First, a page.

Large-scale, High-speed Combustion Events

Figure published by Con Edison giving one possible answer to the question ‘Why Do Manholes Explode?’

Researchers at CCL are conducting fundamental yet applied research on detonation and deflagration events at large scale in constant volume systems. This work is in conjunction with other CCNY engineering research laboratories to understand conditions of high energy release events, such as those which result in the potentially dangerous launching of manhole covers from the roadbed. The facilities at CCL allow for the validation of mitigation strategies for the high pressure reaction fronts. The measurement of stereoscopic data from these high-speed chemical and electrical events allows for an experimentally-derived understanding of complex hydrocarbon mixtures. The goal of this research is to reduce the safety risks associated with manhole events which occur throughout New York City and beyond. 

Corrosion of Superalloy Materials

All combustion-based systems, such as cement kilns, Waste-to-Energy (WtE) facilities or fossil fuel power plants are significantly impacted by high-temperature corrosion. Primary factors affecting corrosion are the high operating temperatures, acid gases in the flue gas produced from elements in the fuels, and simultaneous impacts of elements and ash combining to form unusual eutectics.  Chemical species found in the ash of WtE boilers, and cement kiln units contain a variety of complexes that adhere to surfaces, thus increasing material loss rates due to erosion and accelerated corrosion. In general the WtE industry spends about a third of the annual maintenance budget towards corrosion-related maintenance.

WTE corrosion research at CCL focuses on characterizing the suitability of various alloys for use in WTE plants. An approach was developed to use a lab-scale apparatus that exposes candidate alloy test coupons to a simulated flue gas composition of any industry ranging from waste to energy or cement kiln operations at a temperature range of 450-1100℃. This includes understanding the corrosion surface and comparisons of their corrosion resistance in combustion environments that simulate the gas species and thermal gradients encountered during actual operations.

Corrosion mechanism in super alloy materials (Adapted from T. Sharobem’s

Related publications:

  1. Sharobem T. T. (2017) Mitigation of High-Temperature Corrosion Waste-to-Energy power plants. PhD Thesis Columbia University.
  2. Lee S. H. (2009) High-Temperature Corrosion Phenomena in Waste-to-Energy Boilers. PhD Thesis Columbia University.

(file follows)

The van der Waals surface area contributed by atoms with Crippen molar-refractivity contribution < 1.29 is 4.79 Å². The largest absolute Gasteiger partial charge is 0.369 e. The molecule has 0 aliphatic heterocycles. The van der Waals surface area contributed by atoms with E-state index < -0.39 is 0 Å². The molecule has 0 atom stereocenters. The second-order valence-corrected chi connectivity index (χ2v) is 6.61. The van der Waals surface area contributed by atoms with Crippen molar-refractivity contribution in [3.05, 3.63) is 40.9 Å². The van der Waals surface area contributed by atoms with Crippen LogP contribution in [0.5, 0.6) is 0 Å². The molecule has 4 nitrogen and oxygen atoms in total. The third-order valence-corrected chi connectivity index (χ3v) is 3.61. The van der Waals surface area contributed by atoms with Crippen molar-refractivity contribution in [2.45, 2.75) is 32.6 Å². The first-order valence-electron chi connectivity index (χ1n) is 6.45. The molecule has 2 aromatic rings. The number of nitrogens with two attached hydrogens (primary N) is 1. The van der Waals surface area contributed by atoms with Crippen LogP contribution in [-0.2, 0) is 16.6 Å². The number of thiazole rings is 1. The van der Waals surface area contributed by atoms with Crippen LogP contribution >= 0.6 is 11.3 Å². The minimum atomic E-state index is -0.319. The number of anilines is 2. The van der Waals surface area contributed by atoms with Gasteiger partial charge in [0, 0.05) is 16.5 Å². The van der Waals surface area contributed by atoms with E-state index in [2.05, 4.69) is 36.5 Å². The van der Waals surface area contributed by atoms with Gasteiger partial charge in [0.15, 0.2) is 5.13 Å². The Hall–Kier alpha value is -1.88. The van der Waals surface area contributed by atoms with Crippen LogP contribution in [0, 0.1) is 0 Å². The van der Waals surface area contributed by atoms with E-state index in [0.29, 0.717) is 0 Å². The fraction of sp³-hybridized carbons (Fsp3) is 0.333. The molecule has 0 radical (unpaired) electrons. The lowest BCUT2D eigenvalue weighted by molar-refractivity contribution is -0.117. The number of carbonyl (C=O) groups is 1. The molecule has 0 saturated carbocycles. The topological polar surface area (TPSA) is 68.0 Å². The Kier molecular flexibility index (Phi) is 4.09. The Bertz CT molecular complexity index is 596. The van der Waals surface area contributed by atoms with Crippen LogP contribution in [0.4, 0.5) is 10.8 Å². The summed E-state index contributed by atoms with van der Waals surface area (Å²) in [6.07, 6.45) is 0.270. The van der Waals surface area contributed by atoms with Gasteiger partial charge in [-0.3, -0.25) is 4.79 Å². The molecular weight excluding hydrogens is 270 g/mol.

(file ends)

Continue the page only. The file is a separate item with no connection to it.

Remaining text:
3. Lee S. H., Themelis N. J., and Castaldi M. J. (2007) High-Temperature Corrosion in Waste-to-Energy Boilers. Journal of Thermal Spray Technology 16(1): 104.
  4. Kawahara Y (2016) An Overview on Corrosion-Resistant Coating Technologies in Biomass/Waste-to-Energy Plants in Recent Decades. Coatings 6(34):
  5. Kawahara Yuzu, Sasaki Kouji, Nakagawa Yuuji (2006) Development and Application of High Cr-high Si-Fe-Ni Alloys to High Efficiency Waste-to-energy Boilers. Materials Science Forum 522-523: 513-522. 

Landfill Gas to Energy

Research is being conducted by CCL to leverage waste as a valuable resource for energy recovery. Through capture and utilization of landfill gas, sanitary landfills in the United States can achieved reduction in methane emissions, which is of critical importance as the contribution to anthropogenic climate change from generated landfill gas (LFG) is well-established. Conversion of methane to carbon dioxide, posing a lower global warming potential, via flaring is relatively straightforward to implement, yet it foregoes an opportunity for energy recovery.  

Figure from Harnessing landfill gas (LFG) for electricity: A strategy to mitigate greenhouse gas (GHG) emissions in Jakarta (Indonesia) by Kurniawan et. al.

Emissions and performance data has been collected from the operation of an internal combustion engine as a stationary power source operating on surrogate landfill gas blends. Building on the landfill gas reforming research by prior CCL researchers, feasibly upgraded landfill gas has been shown to produce sufficiently robust engine performance for adequate power generation under load. CO and HC+NOx emissions were found to meet EPA and CARB standards for equivalently powered commercial engines which have been certified in the same model year as the tested engine. 

With a potential for both greenhouse gas reduction and energy recovery achieved via the utilization of landfill gas, this facet of the landfill pathway for waste management could be greatly impactful.